Derek Carr, Redshirt Senior- Fresno State
6'3, 215 lbs.
If the draft were today, Derek Carr would be the second QB taken off the board.
Carr has put up gaudy numbers this season, passing for 4,467 yards, 45 TD's and 5 INT's through 11 games. Carr leads the NCAA in passing yards, passing touchdowns, and passing yards per game and is top 5 in nearly every other passing statistic imaginable this season. He's led the Fresno State Bulldogs to a #24 BCS rank and a 10-1 season thus far, losing only to the David Fales-led San Jose State Trojans Spartans.
Carr, the younger brother of former number one overall NFL draft pick David Carr, appears to possess all the same qualities as his older brother and then some.
Carr has an NFL caliber arm, average NFL measurables, and the best stat line in all of college. However, the Fresno State Bulldogs also possess one of the weakest schedules in all of college football. Their toughest game of the season may have been against San Jose State, their only loss of the season. That loss doesn't fall on Carr (38-50, 519 yards, 6 TD, 1 INT, 198.8 rating) as much as it falls on the 23rd-ranked Fresno State defense.
With all there is to like about Carr, there is an equal amount to dislike, as well.
For instance, Carr burst onto the scene last year after an underwhelming sophomore season. Carr went from a 3,500 yd/ 26 TD/ 9 INT stat line one season to 4,100 yds/ 41 TD/ 7 INT the next. Some would say this is an example of a quarterback breaking out of his shell. Others would say that it's just a fluke.
I believe it has more to do with the hiring of Dave Schramm as Offensive Coordinator. Schramm brought with him the "quick pass, get your playmakers into space" philosophy. Under Schramm, Carr's passing attempts and completion percentage instantly shot up.
Fresno State's offense relies heavily on 3-4 WR sets, quick screens, drags, and crosses. These "high percentage" plays inflate Carr's numbers and make him look better than he really is, as he's merely dumping the ball off to a receiver and having him do the work. Many of Carr's highlight videos on YouTube could just as well be highlight videos of Davante Adams.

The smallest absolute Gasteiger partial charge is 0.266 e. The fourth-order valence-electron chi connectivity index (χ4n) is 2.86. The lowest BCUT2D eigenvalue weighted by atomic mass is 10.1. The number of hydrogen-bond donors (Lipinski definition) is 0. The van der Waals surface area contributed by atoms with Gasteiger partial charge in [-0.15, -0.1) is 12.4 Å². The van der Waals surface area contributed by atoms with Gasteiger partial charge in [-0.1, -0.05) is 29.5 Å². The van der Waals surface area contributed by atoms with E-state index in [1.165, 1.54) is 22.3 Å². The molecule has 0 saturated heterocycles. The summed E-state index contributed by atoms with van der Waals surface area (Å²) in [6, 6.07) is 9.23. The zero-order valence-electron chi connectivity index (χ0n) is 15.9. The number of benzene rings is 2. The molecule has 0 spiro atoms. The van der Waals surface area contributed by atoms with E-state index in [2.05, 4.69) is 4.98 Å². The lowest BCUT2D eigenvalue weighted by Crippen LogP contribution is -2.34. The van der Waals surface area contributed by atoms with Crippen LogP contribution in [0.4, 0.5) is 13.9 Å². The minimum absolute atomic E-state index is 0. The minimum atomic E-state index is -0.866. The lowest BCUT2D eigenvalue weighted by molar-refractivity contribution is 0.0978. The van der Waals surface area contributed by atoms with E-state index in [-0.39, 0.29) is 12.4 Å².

Against Nevada, for example, Fresno State ran more than 10 WR/HB screens in the first half alone.
Carr tends to telegraph his throws when lined up in the shotgun. Carr naturally sets up with his left foot slightly behind his right. However, on quick throws to his blindside, Carr will sometimes line up staggered, with his left foot much further back. This enables Carr to quickly deliver the ball the moment he receives the snap, without having to open up his shoulders and turn. Whether it's unintentional or he's coached to do so, it is a slight tell.
For being a redshirt senior, Carr's footwork is slightly behind where it should be. Some worry that it's taken him far too long to reach the level he's at.
Carr's arm strength isn't a question but, over the last two years, Carr hasn't been asked to attempt nearly as many NFL caliber throws as scouts would like. The system he's in, while helping him post absolutely ridiculous numbers, has also been a detriment to his development as an NFL quarterback.
The biggest concern regarding Carr is what goes on in between his ears. Carr suffers from the same syndrome that many other first round busts suffered from (including his brother, David): mechanical breakdown in the face of pressure. When faced with a blitz, Carr tends to drop the ball below his shoulders and take his eyes off his downfield reads.
-Ideal height for an NFL quarterback
-NFL caliber arm strength
-Very accustomed to throwing touchdown passes
-High completion percentage throughout his entire career
-Great physical attributes
-Operates fast-paced offense
-Mechanical breakdown when facing pressure
-Below average footwork
-Possibly the product of a non-compatible NFL system
-Hasn't faced tough competition
-Rarely, if ever, under center
-Below average at reading progressions
David Carr's brain + Brandon Weeden's arm + Graham Harells' scheme+ Andrew Luck's mobility+ Tony Romo's competition level